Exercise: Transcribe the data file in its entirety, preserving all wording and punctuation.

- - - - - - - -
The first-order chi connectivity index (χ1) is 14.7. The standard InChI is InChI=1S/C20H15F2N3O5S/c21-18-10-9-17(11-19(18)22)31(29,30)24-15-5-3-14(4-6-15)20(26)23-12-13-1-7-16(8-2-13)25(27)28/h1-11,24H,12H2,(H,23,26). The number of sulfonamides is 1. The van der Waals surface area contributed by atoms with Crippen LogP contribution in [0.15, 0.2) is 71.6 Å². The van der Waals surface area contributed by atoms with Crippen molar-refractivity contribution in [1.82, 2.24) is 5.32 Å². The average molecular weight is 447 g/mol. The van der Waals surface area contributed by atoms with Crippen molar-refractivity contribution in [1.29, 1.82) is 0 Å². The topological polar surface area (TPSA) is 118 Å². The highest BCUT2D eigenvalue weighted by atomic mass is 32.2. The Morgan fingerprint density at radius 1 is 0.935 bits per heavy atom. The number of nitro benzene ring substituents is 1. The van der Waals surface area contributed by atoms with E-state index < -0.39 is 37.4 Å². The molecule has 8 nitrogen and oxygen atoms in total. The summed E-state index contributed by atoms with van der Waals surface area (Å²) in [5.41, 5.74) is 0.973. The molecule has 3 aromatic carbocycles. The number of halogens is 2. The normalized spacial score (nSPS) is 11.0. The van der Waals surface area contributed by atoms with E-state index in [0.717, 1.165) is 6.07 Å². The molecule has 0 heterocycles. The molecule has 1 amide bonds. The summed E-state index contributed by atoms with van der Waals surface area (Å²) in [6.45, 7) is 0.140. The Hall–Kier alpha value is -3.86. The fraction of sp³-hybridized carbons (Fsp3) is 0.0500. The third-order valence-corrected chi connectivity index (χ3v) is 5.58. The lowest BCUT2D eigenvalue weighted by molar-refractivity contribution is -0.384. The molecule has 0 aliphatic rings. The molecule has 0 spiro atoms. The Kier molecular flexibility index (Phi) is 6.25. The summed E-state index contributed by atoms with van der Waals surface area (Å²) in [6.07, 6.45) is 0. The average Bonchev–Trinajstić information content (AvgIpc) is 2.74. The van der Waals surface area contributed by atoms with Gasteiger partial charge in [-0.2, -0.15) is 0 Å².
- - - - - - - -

The first-order chi connectivity index (χ1) is 14.7. The standard InChI is InChI=1S/C20H15F2N3O5S/c21-18-10-9-17(11-19(18)22)31(29,30)24-15-5-3-14(4-6-15)20(26)23-12-13-1-7-16(8-2-13)25(27)28/h1-11,24H,12H2,(H,23,26). The number of sulfonamides is 1. The van der Waals surface area contributed by atoms with Crippen LogP contribution in [0.15, 0.2) is 71.6 Å². The van der Waals surface area contributed by atoms with Crippen molar-refractivity contribution in [1.82, 2.24) is 5.32 Å². The average molecular weight is 447 g/mol. The van der Waals surface area contributed by atoms with Crippen molar-refractivity contribution in [1.29, 1.82) is 0 Å². The topological polar surface area (TPSA) is 118 Å². The highest BCUT2D eigenvalue weighted by atomic mass is 32.2. The Morgan fingerprint density at radius 1 is 0.935 bits per heavy atom. The number of nitro benzene ring substituents is 1. The van der Waals surface area contributed by atoms with E-state index < -0.39 is 37.4 Å². The molecule has 8 nitrogen and oxygen atoms in total. The summed E-state index contributed by atoms with van der Waals surface area (Å²) in [5.41, 5.74) is 0.973. The molecule has 3 aromatic carbocycles. The number of halogens is 2. The normalized spacial score (nSPS) is 11.0. The van der Waals surface area contributed by atoms with E-state index in [0.717, 1.165) is 6.07 Å². The molecule has 0 heterocycles. The molecule has 1 amide bonds. The summed E-state index contributed by atoms with van der Waals surface area (Å²) in [6.45, 7) is 0.140. The Hall–Kier alpha value is -3.86. The fraction of sp³-hybridized carbons (Fsp3) is 0.0500. The third-order valence-corrected chi connectivity index (χ3v) is 5.58. The lowest BCUT2D eigenvalue weighted by molar-refractivity contribution is -0.384. The molecule has 0 aliphatic rings. The molecule has 0 spiro atoms. The Kier molecular flexibility index (Phi) is 6.25. The summed E-state index contributed by atoms with van der Waals surface area (Å²) in [6.07, 6.45) is 0. The average Bonchev–Trinajstić information content (AvgIpc) is 2.74. The van der Waals surface area contributed by atoms with Gasteiger partial charge in [-0.2, -0.15) is 0 Å².